Here’s my “take-away” for today- don’t assume you know what someone else goes through or how they feel simply based on what you see. As a minister, I think one of the worst things we can say to someone is “I know how you feel”. Why? Because the truth is that…no we don’t know how they feel. We can’t. We know how WE felt when we went through something that may have been…or may not have been…similar. We THINK we know how we WOULD feel in their circumstance…which we really don’t. But we simply can’t know how someone else feels. 

Appreciate what you have instead of dwelling on what you don’t have. Learn to make the most of the “tools” that are actually IN your “toolbelt” instead of simply worrying so much about the tools you WISH you had. Make the most of every moment. Appreciate another day to be upright, breathing and about God’s business. Life is short. Don’t waste it. We continue to walk by faith and not by sight. We continue to claim, openly and unabashedly, that God is good, all the time! #TeamHarris #WarriorOn! 

We greatly appreciate your prayers, love and support. Check back regularly or simply subscribe to receive an email every time there is a new post. Thanks for stopping by- I pray you have a blessed day. Please make sure and come back again tomorrow, and stick with Jesus!

The World As Best I Remember It: Breaking Through Barriers

The World as Best Breaking Through Barriers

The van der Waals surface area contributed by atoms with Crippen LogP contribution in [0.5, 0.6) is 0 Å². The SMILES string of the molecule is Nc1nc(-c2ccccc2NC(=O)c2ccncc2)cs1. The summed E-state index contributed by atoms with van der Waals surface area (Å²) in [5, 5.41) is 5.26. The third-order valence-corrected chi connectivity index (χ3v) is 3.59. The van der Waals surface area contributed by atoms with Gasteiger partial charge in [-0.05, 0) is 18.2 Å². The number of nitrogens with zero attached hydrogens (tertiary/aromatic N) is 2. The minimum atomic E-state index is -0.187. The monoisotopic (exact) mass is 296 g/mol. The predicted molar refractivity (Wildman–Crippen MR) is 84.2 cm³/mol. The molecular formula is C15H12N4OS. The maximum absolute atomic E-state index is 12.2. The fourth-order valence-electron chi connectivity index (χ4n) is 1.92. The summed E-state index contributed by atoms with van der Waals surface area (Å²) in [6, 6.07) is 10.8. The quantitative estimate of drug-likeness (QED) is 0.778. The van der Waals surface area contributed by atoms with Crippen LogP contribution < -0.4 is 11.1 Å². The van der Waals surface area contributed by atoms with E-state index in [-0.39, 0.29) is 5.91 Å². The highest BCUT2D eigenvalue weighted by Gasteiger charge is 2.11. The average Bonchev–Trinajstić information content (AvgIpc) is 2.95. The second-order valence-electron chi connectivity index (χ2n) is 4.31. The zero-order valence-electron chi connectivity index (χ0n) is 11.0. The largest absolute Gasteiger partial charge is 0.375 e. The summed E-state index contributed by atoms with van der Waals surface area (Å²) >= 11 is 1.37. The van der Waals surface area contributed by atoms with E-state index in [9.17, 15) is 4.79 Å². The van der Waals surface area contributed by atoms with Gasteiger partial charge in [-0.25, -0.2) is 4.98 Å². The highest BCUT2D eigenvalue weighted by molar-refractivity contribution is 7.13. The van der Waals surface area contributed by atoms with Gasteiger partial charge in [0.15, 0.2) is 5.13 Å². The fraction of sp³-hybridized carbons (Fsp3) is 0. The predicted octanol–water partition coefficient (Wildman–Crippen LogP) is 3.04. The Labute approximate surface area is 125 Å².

Creativity. Dreaming. They are the stuff that baffle many…but also the stuff that the very fabric of humanity is sewn from. And rather than try to TELL you about creativity and dreaming- I’ll show you.

(A video is then shown. Click the link to watch it. Then…come back!) 

Coloring outside the lines. Using your imagination. Not be fenced in by conventional wisdom or “we’ve always done it that way”. Noticing the wonder around you. However, you want to phrase it, we are focusing on dreaming and creativity today.  

This sermon series- The World As Best I Remember It- is what I would love for people to “hang their spiritual hat on”. Squirming is optional…but somewhat expected! 

In today’s main Scripture, a horrible thing has just happened. John the Baptist has just been murdered- beheaded at the whim of Herod’s wife. The news of this horrible crime reaches Jesus. And that’s where we pick up the story. 

Matthew 14:13-21 When Jesus heard what had happened, He withdrew by boat privately to a solitary place. Hearing of this, the crowds followed Him on foot from the towns. When Jesus landed and saw a large crowd, He had compassion on them and healed their sick. As evening approached, the disciples came to Him and said, “This is a remote place, and it’s already getting late. Send the crowds away, so they can go to the villages and buy themselves some food.” Jesus replied, “They do not need to go away. You give them something to eat.” “We have here only five loaves of bread and two fish,” they answered. “Bring them here to Me,” he said. And He directed the people to sit down on the grass. Taking the five loaves and the two fish and looking up to heaven, He gave thanks and broke the loaves. Then He gave them to the disciples, and the disciples gave them to the people. They all ate and were satisfied, and the disciples picked up twelve basketfuls of broken pieces that were left over. The number of those who ate was about five thousand men, besides women and children. 

The feeding of the five thousand- one of the best-known, most easily overlooked stories, in the Bible. It’s also one more example of the disciples overemphasizing the problem and underemphasizing the resources.  

John the Baptist has been murdered. Jesus hears, hops in a boat and heads off “to a solitary place”. But He’s a magnet- people are drawn to Him. So, large crowds follow Him, greeting Him on that far shore.